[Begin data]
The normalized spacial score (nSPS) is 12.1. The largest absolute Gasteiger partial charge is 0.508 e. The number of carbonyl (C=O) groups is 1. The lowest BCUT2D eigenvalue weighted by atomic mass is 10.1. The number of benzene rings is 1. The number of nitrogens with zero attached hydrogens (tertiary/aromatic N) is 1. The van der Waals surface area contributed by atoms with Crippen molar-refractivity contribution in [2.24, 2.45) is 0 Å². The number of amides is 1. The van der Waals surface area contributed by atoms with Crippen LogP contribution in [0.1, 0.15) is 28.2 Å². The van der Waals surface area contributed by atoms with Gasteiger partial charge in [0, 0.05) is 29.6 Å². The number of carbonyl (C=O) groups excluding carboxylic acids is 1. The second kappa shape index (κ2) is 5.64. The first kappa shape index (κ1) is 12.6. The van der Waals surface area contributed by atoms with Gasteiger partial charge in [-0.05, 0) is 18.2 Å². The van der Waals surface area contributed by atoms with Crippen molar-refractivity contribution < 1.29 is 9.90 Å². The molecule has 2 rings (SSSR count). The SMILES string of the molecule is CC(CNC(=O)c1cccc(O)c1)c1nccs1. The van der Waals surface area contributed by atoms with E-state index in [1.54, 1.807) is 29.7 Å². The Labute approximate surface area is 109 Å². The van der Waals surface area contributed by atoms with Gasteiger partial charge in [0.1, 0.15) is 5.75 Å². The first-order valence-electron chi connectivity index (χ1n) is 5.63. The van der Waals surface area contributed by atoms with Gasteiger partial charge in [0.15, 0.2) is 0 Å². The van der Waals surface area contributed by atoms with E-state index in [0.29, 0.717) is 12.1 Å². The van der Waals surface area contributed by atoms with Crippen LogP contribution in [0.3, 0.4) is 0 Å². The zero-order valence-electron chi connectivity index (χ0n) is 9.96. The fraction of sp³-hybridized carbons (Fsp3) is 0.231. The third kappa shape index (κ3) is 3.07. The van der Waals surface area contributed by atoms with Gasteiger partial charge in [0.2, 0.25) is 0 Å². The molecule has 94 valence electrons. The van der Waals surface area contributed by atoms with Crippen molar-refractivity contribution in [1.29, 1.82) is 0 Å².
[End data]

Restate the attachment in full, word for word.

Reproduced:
The normalized spacial score (nSPS) is 12.1. The largest absolute Gasteiger partial charge is 0.508 e. The number of carbonyl (C=O) groups is 1. The lowest BCUT2D eigenvalue weighted by atomic mass is 10.1. The number of benzene rings is 1. The number of nitrogens with zero attached hydrogens (tertiary/aromatic N) is 1. The van der Waals surface area contributed by atoms with Crippen molar-refractivity contribution in [2.24, 2.45) is 0 Å². The number of amides is 1. The van der Waals surface area contributed by atoms with Crippen LogP contribution in [0.1, 0.15) is 28.2 Å². The van der Waals surface area contributed by atoms with Gasteiger partial charge in [0, 0.05) is 29.6 Å². The number of carbonyl (C=O) groups excluding carboxylic acids is 1. The second kappa shape index (κ2) is 5.64. The first kappa shape index (κ1) is 12.6. The van der Waals surface area contributed by atoms with Gasteiger partial charge in [-0.05, 0) is 18.2 Å². The van der Waals surface area contributed by atoms with Crippen molar-refractivity contribution < 1.29 is 9.90 Å². The molecule has 2 rings (SSSR count). The SMILES string of the molecule is CC(CNC(=O)c1cccc(O)c1)c1nccs1. The van der Waals surface area contributed by atoms with E-state index in [1.54, 1.807) is 29.7 Å². The Labute approximate surface area is 109 Å². The van der Waals surface area contributed by atoms with Gasteiger partial charge in [0.1, 0.15) is 5.75 Å². The first-order valence-electron chi connectivity index (χ1n) is 5.63. The van der Waals surface area contributed by atoms with Gasteiger partial charge in [0.15, 0.2) is 0 Å². The van der Waals surface area contributed by atoms with E-state index in [0.29, 0.717) is 12.1 Å². The van der Waals surface area contributed by atoms with Crippen LogP contribution in [0.3, 0.4) is 0 Å². The zero-order valence-electron chi connectivity index (χ0n) is 9.96. The fraction of sp³-hybridized carbons (Fsp3) is 0.231. The third kappa shape index (κ3) is 3.07. The van der Waals surface area contributed by atoms with Gasteiger partial charge in [0.2, 0.25) is 0 Å². The molecule has 94 valence electrons. The van der Waals surface area contributed by atoms with Crippen molar-refractivity contribution in [1.29, 1.82) is 0 Å².